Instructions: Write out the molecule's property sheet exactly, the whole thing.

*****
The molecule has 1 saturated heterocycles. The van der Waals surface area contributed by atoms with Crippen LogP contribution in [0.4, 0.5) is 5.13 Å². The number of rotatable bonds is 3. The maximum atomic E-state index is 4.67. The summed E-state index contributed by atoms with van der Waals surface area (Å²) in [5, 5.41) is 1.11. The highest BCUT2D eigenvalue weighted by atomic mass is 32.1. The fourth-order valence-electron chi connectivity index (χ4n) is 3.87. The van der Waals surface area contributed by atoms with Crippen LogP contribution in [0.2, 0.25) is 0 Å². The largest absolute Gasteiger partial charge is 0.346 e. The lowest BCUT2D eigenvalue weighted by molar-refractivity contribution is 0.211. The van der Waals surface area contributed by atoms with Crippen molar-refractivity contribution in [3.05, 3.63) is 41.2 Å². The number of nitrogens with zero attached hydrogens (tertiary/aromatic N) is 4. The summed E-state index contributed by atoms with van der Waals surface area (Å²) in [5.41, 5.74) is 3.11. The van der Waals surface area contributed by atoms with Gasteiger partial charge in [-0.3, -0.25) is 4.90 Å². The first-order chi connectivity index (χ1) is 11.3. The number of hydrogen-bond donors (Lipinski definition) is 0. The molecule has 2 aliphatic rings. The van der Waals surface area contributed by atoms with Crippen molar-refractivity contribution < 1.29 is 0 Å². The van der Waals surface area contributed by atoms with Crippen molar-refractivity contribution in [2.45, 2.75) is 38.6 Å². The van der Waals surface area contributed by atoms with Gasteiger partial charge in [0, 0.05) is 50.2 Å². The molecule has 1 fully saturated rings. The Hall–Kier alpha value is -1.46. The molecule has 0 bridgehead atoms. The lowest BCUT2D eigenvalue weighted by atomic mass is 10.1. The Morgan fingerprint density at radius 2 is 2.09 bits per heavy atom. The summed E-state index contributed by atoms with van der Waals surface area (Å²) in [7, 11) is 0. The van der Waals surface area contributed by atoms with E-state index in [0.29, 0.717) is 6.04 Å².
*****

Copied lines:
The molecule has 1 saturated heterocycles. The van der Waals surface area contributed by atoms with Crippen LogP contribution in [0.4, 0.5) is 5.13 Å². The number of rotatable bonds is 3. The maximum atomic E-state index is 4.67. The summed E-state index contributed by atoms with van der Waals surface area (Å²) in [5, 5.41) is 1.11. The highest BCUT2D eigenvalue weighted by atomic mass is 32.1. The fourth-order valence-electron chi connectivity index (χ4n) is 3.87. The van der Waals surface area contributed by atoms with Crippen LogP contribution in [0.2, 0.25) is 0 Å². The largest absolute Gasteiger partial charge is 0.346 e. The lowest BCUT2D eigenvalue weighted by molar-refractivity contribution is 0.211. The van der Waals surface area contributed by atoms with Crippen molar-refractivity contribution in [3.05, 3.63) is 41.2 Å². The number of nitrogens with zero attached hydrogens (tertiary/aromatic N) is 4. The summed E-state index contributed by atoms with van der Waals surface area (Å²) in [5.41, 5.74) is 3.11. The van der Waals surface area contributed by atoms with Gasteiger partial charge in [-0.3, -0.25) is 4.90 Å². The first-order chi connectivity index (χ1) is 11.3. The number of hydrogen-bond donors (Lipinski definition) is 0. The molecule has 2 aliphatic rings. The van der Waals surface area contributed by atoms with Crippen molar-refractivity contribution < 1.29 is 0 Å². The van der Waals surface area contributed by atoms with Crippen molar-refractivity contribution in [2.45, 2.75) is 38.6 Å². The van der Waals surface area contributed by atoms with Gasteiger partial charge in [0, 0.05) is 50.2 Å². The molecule has 1 fully saturated rings. The Hall–Kier alpha value is -1.46. The molecule has 0 bridgehead atoms. The lowest BCUT2D eigenvalue weighted by atomic mass is 10.1. The Morgan fingerprint density at radius 2 is 2.09 bits per heavy atom. The summed E-state index contributed by atoms with van der Waals surface area (Å²) in [7, 11) is 0. The van der Waals surface area contributed by atoms with E-state index in [0.29, 0.717) is 6.04 Å².